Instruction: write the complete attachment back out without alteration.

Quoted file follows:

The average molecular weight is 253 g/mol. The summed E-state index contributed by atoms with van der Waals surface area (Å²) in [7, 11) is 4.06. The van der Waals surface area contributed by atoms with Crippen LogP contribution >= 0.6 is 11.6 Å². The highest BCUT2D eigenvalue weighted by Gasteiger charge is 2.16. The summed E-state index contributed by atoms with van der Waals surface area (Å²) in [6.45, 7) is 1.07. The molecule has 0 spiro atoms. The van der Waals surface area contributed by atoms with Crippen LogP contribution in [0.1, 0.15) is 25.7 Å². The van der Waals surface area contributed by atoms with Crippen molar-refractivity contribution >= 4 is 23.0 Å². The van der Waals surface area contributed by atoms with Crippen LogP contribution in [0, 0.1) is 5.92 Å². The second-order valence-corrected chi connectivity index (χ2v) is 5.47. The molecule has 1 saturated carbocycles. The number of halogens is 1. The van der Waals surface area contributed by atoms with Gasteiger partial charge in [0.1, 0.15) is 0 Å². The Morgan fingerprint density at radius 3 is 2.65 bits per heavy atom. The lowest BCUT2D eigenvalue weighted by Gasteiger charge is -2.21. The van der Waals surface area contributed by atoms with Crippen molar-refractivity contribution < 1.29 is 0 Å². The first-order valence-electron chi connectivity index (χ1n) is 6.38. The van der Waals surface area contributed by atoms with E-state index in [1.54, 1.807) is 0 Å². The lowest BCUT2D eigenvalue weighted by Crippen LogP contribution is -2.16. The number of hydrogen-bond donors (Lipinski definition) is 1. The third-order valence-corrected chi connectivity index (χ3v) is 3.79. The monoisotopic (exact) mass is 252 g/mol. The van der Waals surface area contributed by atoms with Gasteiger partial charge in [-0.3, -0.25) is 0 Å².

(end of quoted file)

The average molecular weight is 253 g/mol. The summed E-state index contributed by atoms with van der Waals surface area (Å²) in [7, 11) is 4.06. The van der Waals surface area contributed by atoms with Crippen LogP contribution >= 0.6 is 11.6 Å². The highest BCUT2D eigenvalue weighted by Gasteiger charge is 2.16. The summed E-state index contributed by atoms with van der Waals surface area (Å²) in [6.45, 7) is 1.07. The molecule has 0 spiro atoms. The van der Waals surface area contributed by atoms with Crippen LogP contribution in [0.1, 0.15) is 25.7 Å². The van der Waals surface area contributed by atoms with Crippen molar-refractivity contribution >= 4 is 23.0 Å². The van der Waals surface area contributed by atoms with Crippen LogP contribution in [0, 0.1) is 5.92 Å². The second-order valence-corrected chi connectivity index (χ2v) is 5.47. The molecule has 1 saturated carbocycles. The number of halogens is 1. The van der Waals surface area contributed by atoms with Gasteiger partial charge in [0.1, 0.15) is 0 Å². The Morgan fingerprint density at radius 3 is 2.65 bits per heavy atom. The lowest BCUT2D eigenvalue weighted by Gasteiger charge is -2.21. The van der Waals surface area contributed by atoms with Crippen molar-refractivity contribution < 1.29 is 0 Å². The first-order valence-electron chi connectivity index (χ1n) is 6.38. The van der Waals surface area contributed by atoms with E-state index in [1.54, 1.807) is 0 Å². The lowest BCUT2D eigenvalue weighted by Crippen LogP contribution is -2.16. The number of hydrogen-bond donors (Lipinski definition) is 1. The third-order valence-corrected chi connectivity index (χ3v) is 3.79. The monoisotopic (exact) mass is 252 g/mol. The van der Waals surface area contributed by atoms with Gasteiger partial charge in [-0.3, -0.25) is 0 Å².